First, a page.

Trump Claims He’s Taking Hydroxychloroquine Now, Just Because


Donald Trump, M.D. is back at it again. Weeks after Fox News and the Trump administration pumped the breaks on their cheerleading of hydroxychloroquine as a potential treatment for COVID-19, after new studies showed it may be ineffective in treating the virus and even result in more deaths, the president is beating the drum for the unproven drug once again. And this time, he even claims to be putting his money where his mouth is. Trump told reporters Monday that he is taking the drug himself as a preventative treatment for the coronavirus, despite a lack of evidence that it’s effective and the possibility of dangerous side effects. “I take it,” Trump said about the drug. “So far, I seem to be ok.”

The president claimed Monday that he’s been taking hydroxychloroquine every day for “a week and a half,” despite testing negative for COVID-19 and having no symptoms. “I think it’s good. I’ve heard a lot of good stories. And if it’s not good, I’ll tell you right. I’m not going to get hurt by it,” Trump told reporters at the White House, noting the anti-malaria drug has “been around for 40 years.” Trump said that he was not directed to take the drug by his doctor, but rather he asked the White House physician “what do you think, and he said, ‘Well, if you’d like it.’” “Yeah, I’d like it. I’d like to take it,” Trump continued. (“After numerous discussions he and I had for and against the use of hydroxychloroquine we concluded the potential benefit from treatment outweighed the relative risks,” White House physician Sean P. Conley wrote in a subsequent statement, which notably did not explicitly confirm that Trump is taking the drug.) When asked whether he had any actual evidence that the drug was an effective preventative treatment, Trump could only offer anecdotal advice. “Are you ready? Here’s my evidence—I get a lot of positive calls about it,” Trump said. He then went on to blast a study that showed patients at veterans hospitals taking hydroxychloroquine were not less likely to need a ventilator than those who were not treated with the drug, and in fact passed away at a higher rate. Trump said the study was done by people “that aren’t big Trump fans,” and was “very unscientific.” “You know what I like to say,” Trump said about taking the drug. “What do you have to lose?”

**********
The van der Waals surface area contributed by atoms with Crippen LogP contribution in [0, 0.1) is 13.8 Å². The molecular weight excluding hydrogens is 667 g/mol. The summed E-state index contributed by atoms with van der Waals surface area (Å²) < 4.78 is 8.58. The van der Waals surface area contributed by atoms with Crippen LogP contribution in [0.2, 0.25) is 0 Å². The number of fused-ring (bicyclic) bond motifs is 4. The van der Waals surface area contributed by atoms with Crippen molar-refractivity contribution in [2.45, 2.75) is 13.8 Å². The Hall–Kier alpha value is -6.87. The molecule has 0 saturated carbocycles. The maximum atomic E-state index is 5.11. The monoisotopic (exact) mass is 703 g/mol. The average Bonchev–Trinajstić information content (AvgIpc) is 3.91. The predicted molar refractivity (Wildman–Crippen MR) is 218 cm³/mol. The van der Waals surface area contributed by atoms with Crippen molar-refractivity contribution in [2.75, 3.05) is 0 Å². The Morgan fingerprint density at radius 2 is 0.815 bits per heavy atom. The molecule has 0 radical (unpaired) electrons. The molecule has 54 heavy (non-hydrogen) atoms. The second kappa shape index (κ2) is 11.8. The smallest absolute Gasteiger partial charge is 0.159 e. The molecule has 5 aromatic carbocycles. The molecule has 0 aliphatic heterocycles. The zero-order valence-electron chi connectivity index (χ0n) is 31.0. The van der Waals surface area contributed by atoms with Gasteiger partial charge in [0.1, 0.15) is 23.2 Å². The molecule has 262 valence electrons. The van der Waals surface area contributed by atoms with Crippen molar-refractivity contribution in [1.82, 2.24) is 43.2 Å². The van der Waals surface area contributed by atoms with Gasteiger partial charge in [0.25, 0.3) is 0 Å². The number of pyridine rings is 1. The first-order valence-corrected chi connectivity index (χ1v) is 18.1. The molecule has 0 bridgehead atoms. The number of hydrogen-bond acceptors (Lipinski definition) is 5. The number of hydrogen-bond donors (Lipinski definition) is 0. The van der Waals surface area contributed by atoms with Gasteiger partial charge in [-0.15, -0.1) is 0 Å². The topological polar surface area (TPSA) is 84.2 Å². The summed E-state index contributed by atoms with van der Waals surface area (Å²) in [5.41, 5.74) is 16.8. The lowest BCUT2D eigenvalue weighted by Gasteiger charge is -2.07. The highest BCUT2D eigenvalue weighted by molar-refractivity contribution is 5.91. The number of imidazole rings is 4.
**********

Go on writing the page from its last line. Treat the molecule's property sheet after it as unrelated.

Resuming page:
With so much still unknown about hydroxychloroquine and the coronavirus, though, there could actually be a lot to lose. While hydroxychloroquine is an effective treatment against conditions like lupus and rheumatoid arthritis, it’s still unclear whether or not the drug makes a difference in COVID-19 treatment, let alone as a preventative measure for those who haven’t even contracted the virus. “There are no data that pre-exposure prophylaxis is effective to prevent coronavirus,” University of Minnesota infectious disease physician-scientist Dr. David Boulware, who’s overseeing a trial to determine whether hydroxychloroquine can prevent the coronavirus, wrote on Twitter. “It may be. It may not be. We do not know. The only way I would recommend taking hydroxychloroquine is within a clinical trial.”

Beyond the lack of evidence suggesting its efficacy for COVID-19, hydroxychloroquine can potentially have harmful or even deadly side effects, particularly among vulnerable populations or when taken in combination with certain other medications. The Food and Drug Administration has recommended that the drug only be taken by patients hospitalized with COVID-19, and notes that “hydroxychloroquine and chloroquine have not been shown to be safe and effective for treating or preventing COVID-19.” “The FDA is aware of reports of serious heart rhythm problems in patients with COVID-19 treated with hydroxychloroquine or chloroquine,” the agency notes on its website, and a fact sheet on the drug’s use for COVID-19 mentions that the drug can also adversely affect the kidneys, central nervous system, and retinas, among other potential side effects. The arrhythmia that can be caused by hydroxychloroquine, physicians emphasized to the New York Times, can be fatal and has been seen even in patients without pre-existing heart conditions. “This disorder can be lethal,” Dr. Steven E. Nissen, chief academic officer of the The Miller Family Heart, Vascular & Thoracic Institute at the Cleveland Clinic, told the Times. “My concern would be that the public not hear comments about the use of hydroxychloroquine and believe that taking this drug to prevent COVID-19 infection is without hazards. In fact, there are serious hazards.”





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